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US ELECTIONS: Political polarization creating regulatory 'ping-pong effect' for US energy


Uncertainty seen in area of tax policy

Energy transition has momentum all its own

  • Author
  • Ellie Potter    Molly Christian    Jacob Holzman    S&P Global Market Intelligence
  • Editor
  • Jasmin Melvin
  • Commodity
  • Energy
  • Topic
  • 2020 US Elections Energy Transition Environment and Sustainability US Policy

As the US political climate has grown more polarized, the energy sector has faced increasingly significant shifts on the regulatory front every four to eight years, and the industry may have to ready itself for another pendulum swing after the November presidential election.

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In sharp contrast to incumbent President Donald Trump, Democratic presidential nominee Joe Biden has made aggressive climate proposals and pledged to reinstate regulations the Trump administration rolled back.

An ever-changing regulatory environment can threaten the certainty extractive industries require to plan and finance projects, especially those with long lead times, industry observers said.

"I think the ping-pong effect is the thing that worries me the most," said Scot Anderson, a natural resources attorney with Hogan Lovells. "Mining companies like stability and certainty, and if you've got a regulatory regime that shifts back and forth every four years, it's very hard to plan for that."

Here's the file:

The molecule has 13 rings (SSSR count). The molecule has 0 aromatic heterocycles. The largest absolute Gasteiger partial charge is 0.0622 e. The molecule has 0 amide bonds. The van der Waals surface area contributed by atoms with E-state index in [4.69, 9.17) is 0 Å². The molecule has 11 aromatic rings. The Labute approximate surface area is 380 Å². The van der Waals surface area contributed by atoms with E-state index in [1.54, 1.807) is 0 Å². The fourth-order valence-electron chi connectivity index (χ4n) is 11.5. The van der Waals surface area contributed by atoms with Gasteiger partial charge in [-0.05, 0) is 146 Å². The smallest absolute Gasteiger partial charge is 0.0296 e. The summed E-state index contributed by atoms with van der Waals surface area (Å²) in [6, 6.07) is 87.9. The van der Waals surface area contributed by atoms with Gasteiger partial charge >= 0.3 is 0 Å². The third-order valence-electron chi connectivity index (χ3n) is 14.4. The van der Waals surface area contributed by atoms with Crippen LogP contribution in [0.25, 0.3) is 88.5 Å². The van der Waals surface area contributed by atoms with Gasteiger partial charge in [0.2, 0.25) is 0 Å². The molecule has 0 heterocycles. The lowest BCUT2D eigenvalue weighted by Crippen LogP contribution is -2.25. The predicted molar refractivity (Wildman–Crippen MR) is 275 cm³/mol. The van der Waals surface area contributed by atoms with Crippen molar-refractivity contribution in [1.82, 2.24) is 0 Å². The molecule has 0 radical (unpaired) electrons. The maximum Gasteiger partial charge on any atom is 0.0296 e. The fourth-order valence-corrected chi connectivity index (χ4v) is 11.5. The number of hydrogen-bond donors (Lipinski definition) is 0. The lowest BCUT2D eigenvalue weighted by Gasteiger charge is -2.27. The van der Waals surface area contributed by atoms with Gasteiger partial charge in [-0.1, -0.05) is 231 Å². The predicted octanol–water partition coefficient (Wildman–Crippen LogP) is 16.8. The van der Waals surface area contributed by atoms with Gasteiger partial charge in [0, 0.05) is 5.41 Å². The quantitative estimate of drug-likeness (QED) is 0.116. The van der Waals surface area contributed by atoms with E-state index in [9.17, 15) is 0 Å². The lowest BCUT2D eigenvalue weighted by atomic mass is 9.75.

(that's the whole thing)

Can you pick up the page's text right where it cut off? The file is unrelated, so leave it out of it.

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Impact on industry

The Trump administration repealed existing regulations in a fashion that fostered "a regulatory uncertainty that never existed in previous administrations," according to former Environmental Protection Agency water official Betsy Southerland.

"When you went between [Presidents Bill] Clinton and [George W.] Bush or Bush and [Barack] Obama, you would have a change in priorities, but you would not have a decision that they were literally going to roll back everything the previous administration did," said Southerland, who spent decades in government before leaving the EPA in 2017. "It was really just a focus on those regulations or significant guidance documents that were still under preparation and had not been fully completed."

Regulatory uncertainty can drag on even long-standing energy titans, including major national and international oil and gas companies. These entities want the operational flexibility necessary to continue operating uninterrupted, said Kelly Johnson, a partner with the law firm Holland and Hart.

"They want to know 'this is the standard we are going to need to meet. This is the modelling we are going to need to do to demonstrate our emissions,'" Johnson said. "That's what they want."

With the election just around the corner, several trade groups spanning the energy sector — including the American Petroleum Institute, National Rural Electric Cooperative Association, American Council on Renewable Energy and American Wind Energy Association — noted the importance of regulatory certainty but said they can maintain their footing regardless of who wins the presidency.

"No matter who is in power, whether it's in Congress or the administration, our priorities remain the same, and our focus remains the same," said Louis Finkel, senior vice president of government relations for NRECA.

For those in dire financial straits, including US thermal coal companies, regulation is ultimately less of a factor than market conditions, according to S&P Global Ratings analyst Chiza Vitta. The Trump administration's deregulatory efforts did little to prevent the contracting industry from whittling down, he noted, serving only to "delay the inevitable."

Regulatory ricochet in tax policy